Title: The Dark Side of Truth
Author: Gary Caruso
Genre: YA Mystery, Adventure
Tour Host: Lady Amber’s Tours
Soon after fifteen-year-old Will Reed and his friend Mason stumble over a corpse in the woods, Will’s ex-con father is arrested for the murder—and it’s Will’s fault. With the police about to close their investigation, Will must discover the identity of the ruthless killer before his father wrongfully goes back to prison.
In the spirit of City of Ember and The Goonies, it’s the discovery of a coded message that starts them on an unexpected path of mystery and danger. Will hopes finding an ancient relic will guide him to the truth and prove his father’s innocence. Unfortunately, Will soon learns he isn’t the only one searching for this valuable object. It’s a race to follow hidden clues until Will is confronted with a harsh reality. His determination to help his father has jeopardized the lives of the people he cares for. With a cold-blooded killer on his trail, Will must choose between the safety of his friends and family or freedom for his father.
Gary Caruso lives in northern Virginia with his wife Jill, but their favorite place is in Ohio with their three beautiful grandchildren. Although Gary is exhilarated when he sits down to write, teaching middle school science is his first love. He’s passionate about empowering students to make thoughtful decisions and positive choices in life. Gary enjoys reading, especially fiction that blurs the line between what’s real and what’s fantasy. He never imagined becoming a writer until an ordinary car ride on a spring day jolted an unlikely thought into his head. Gary’s early experience writing is a reminder that no matter how intimidating the challenge, action and determination are the foundations for fulfilling any dream. Gary has an insatiable love for writing, a blessing he’s excited to share with his readers.
After returning the box to its hiding place, he reached for his phone, rotating it to different angles. “The next cache is about a mile up the trail. Once we loop around, we’ll stay to the left when the path splits.”
“I’ll follow you.” I didn’t want to admit it, but I was having more fun than I ever thought I would. It was like having a treasure map where “X” marked the spot, except the treasure was a bunch of worthless stuff.
We continued up the path for about a mile. Just like he said, we looped around and headed back on the Confederate side of the trail. After another thirty minute hike, it was time to turn left. That was until we noticed that turning left meant navigating a huge section of fallen trees and thick brush with thorns.
“Now what?” I asked.
“Well, it isn’t much of a trail, but the cache must be over there. The hint has to do with a pile of leaves.” He took a closer look at the trees, rocks, and fallen leaves that blanketed the area. “I think it might be by that big lump of leaves, but the map says it’s a little farther away.”
“Should we check it out?” I asked, hoping he would say no.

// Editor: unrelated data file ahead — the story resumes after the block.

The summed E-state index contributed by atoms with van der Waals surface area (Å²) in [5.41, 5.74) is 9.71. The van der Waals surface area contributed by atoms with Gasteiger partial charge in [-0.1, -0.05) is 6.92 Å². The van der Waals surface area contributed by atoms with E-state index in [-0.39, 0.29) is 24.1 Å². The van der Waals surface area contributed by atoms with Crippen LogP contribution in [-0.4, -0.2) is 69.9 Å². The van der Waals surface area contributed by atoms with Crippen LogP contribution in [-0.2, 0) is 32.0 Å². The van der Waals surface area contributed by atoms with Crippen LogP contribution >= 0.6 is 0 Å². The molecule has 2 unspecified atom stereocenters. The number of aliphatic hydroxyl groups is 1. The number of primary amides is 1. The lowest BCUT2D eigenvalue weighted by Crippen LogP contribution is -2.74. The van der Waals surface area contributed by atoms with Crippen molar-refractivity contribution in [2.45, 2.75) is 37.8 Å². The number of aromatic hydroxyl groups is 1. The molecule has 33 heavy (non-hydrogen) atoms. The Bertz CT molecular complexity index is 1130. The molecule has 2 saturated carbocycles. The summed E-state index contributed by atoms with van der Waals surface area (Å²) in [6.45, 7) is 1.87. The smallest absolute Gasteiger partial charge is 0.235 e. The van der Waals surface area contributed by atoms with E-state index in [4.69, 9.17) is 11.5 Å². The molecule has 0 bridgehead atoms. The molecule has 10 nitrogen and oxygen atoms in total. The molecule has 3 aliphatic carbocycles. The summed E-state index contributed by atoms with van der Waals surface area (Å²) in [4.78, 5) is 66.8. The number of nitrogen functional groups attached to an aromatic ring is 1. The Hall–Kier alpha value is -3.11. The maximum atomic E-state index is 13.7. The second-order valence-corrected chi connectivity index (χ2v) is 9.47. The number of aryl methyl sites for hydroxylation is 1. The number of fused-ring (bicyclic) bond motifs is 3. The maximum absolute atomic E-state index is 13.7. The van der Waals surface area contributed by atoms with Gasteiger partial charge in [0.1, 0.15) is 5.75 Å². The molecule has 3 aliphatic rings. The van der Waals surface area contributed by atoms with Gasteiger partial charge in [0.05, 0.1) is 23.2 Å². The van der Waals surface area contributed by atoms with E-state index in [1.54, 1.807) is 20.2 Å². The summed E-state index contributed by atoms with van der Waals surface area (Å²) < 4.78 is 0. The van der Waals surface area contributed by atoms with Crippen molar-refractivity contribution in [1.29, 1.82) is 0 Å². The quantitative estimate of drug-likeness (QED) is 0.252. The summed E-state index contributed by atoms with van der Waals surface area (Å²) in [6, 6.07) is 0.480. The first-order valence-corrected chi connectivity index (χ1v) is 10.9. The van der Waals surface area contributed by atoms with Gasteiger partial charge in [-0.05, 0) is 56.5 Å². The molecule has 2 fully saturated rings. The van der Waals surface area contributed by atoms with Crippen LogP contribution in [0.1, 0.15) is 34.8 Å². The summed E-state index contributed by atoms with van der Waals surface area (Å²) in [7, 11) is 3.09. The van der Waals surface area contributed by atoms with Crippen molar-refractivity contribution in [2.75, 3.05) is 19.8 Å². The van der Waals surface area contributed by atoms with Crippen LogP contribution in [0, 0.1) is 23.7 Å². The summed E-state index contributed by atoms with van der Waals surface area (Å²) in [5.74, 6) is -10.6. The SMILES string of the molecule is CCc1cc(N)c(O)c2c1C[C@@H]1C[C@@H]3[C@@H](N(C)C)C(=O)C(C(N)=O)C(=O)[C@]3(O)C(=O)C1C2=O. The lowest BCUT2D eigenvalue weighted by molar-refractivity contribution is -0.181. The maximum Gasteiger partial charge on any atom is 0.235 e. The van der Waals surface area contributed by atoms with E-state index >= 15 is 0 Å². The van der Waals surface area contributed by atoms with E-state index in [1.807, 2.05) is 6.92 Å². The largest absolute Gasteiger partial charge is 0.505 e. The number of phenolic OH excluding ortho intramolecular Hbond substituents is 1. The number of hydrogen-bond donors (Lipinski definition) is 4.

“I’ll search this area. Go ahead another hundred yards and see if you can find an easier path to the leaves.”
I started alone up the trail. Mason yelled a couple of times. He must have been knee-deep in thorns. I grinned. It was the first time I had heard him use profanity. I kept moving forward, but my trail narrowed and roots stuck through the dirt like speed bumps. With my attention searching for piles of leaves, I tripped on a root, falling to my hands and knees. As I brushed away the dirt, I looked in Mason’s direction, hoping he didn’t see how uncoordinated I was. The way the trail curved, he was out of sight. There was no way he saw me fall. I continued forward, keeping my eyes on my feet.
My head snapped around when I heard Mason scream. It wasn’t the same, I found the cache scream of joy as before. The pitch of his voice was high and sharp. He was panicking, yelling for help. I couldn’t imagine what could have scared him this much. I sprinted in his direction. The trail led me around a dense area of brush. Then I spotted him. He sat on the ground, frantically driving his feet into the forest floor, pushing himself backwards, away from a pile of leaves.
“Calm down,” I said. “Are you hurt?”
“Get him off me! Help! Get him off me!”
“What is it, a bug?” As I reached for his hand to pull him to his feet, I caught a closer glimpse of his face. He was pale, almost transparent. It was like something had scared him enough to freeze his blood. His mouth hung open and his eyes stretched wide, strained on something in front of him.
“Mason, you’re freaking out. What’s wrong?”
“Oh my God, Will! Help me! Please help me!” Tears now flooded down his face.
I moved behind him, hoping to recreate his point of view. Then I saw what had frightened him. Partially covered by a mound of wet leaves, a light, chalky grey hand, the color of sidewalk cement, lay flat across the ground. It almost touched Mason’s leg, like it was trying to grab at his ankle. I held my breath and my heart thumped in my ears as I followed the shirt-covered arm until I saw the dull, lifeless eyes of someone I knew.
“It’s Mr. Peters.”